Activation zones in cat visual cortex evoked by electrical retina stimulation

  • Thomas Schanze
  • Marcus Wilms
  • Marcus Eger
  • Lutz Hesse
  • Reinhard Eckhorn
Laboratory Investigation

Abstract

Background. A retina implant for restoring simple basic visual perception in patients who are blind due to photoreceptor loss requires optimisation of stimulation parameters for obtaining high spatio-temporal resolution. We developed effective low-power epi-retinal stimulation and intracortical recording in semichronically prepared cats.

Methods. Individually driveable fibre electrodes were inserted through a small scleral incision and positioned at the area centralis. Polyimide–platinum film electrodes were inserted via a corneal incision and fixed by instillation of perfluorocarbon liquid on the internal limiting membrane. For electrical stimulation we used short charge-balanced current impulses of 100–400 µs duration and amplitudes ranging from 1 to 100 µA. During stimulation we recorded multiple single-cell and population activities from areas 17 and 18. Recordings were stored digitally. Stimulus–response relations including response strength, cortical activation zones, information transmission, and electrical receptive fields were analysed off-line.

Results. We found low-threshold activations with fibre electrodes and polyimide–platinum film electrodes in close mechanical contact to the retina. Retinal stimulation with bipolar charge-balanced impulses resulted in cortical activation zones corresponding to 1–5° visual angle at paracentral locations dependent on the eccentricity of the retinal stimulation point. Retino-cortical transinformation analysis revealed 20–30 bits/s per electrode, corresponding to 10–15 four-level pictures/s. Electrical receptive fields had sizes of 1–3° visual angle.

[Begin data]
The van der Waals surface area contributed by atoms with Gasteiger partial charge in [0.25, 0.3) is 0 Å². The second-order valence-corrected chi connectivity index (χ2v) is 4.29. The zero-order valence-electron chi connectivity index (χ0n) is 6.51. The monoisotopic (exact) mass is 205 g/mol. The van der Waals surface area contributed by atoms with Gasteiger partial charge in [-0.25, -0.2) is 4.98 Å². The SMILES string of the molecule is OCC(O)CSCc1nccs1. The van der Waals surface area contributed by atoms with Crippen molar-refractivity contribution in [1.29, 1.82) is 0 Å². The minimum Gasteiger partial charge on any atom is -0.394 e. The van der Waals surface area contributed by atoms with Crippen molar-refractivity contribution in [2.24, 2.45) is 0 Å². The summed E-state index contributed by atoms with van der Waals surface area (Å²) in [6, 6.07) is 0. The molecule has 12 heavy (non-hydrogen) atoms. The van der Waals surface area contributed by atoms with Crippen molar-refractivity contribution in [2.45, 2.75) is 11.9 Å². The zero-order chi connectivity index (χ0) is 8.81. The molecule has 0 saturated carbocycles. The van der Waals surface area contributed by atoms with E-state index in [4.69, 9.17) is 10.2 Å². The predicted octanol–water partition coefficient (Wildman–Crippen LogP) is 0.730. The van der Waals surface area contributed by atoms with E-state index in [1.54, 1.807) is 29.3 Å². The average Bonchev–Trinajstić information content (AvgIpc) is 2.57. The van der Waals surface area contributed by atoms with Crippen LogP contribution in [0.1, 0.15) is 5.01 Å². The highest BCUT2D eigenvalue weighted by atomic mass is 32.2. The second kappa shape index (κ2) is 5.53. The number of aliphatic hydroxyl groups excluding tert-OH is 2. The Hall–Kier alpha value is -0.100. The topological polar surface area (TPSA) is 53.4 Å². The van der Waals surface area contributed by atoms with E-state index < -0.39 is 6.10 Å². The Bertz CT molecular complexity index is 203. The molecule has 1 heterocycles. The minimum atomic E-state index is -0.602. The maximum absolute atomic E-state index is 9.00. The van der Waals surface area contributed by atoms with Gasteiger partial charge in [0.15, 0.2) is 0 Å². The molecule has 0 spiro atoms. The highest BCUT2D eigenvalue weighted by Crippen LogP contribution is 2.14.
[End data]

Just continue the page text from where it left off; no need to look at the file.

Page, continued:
Conclusions. Coarse visuomotor coordination and navigation seems possible with retina implants.

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Copyright information

© Springer-Verlag 2002

Authors and Affiliations

  • Thomas Schanze
    • 1
  • Marcus Wilms
    • 1
  • Marcus Eger
    • 1
  • Lutz Hesse
    • 2
  • Reinhard Eckhorn
    • 1
  1. 1.Applied Physics–NeuroPhysics Group, Department of Physics, Philipps University Marburg, Renthof 7, 35032 Marburg, Germany
  2. 2.Department of Ophthalmology, Philipps University Marburg, Robert-Koch-Straße 4, 35037 Marburg, Germany

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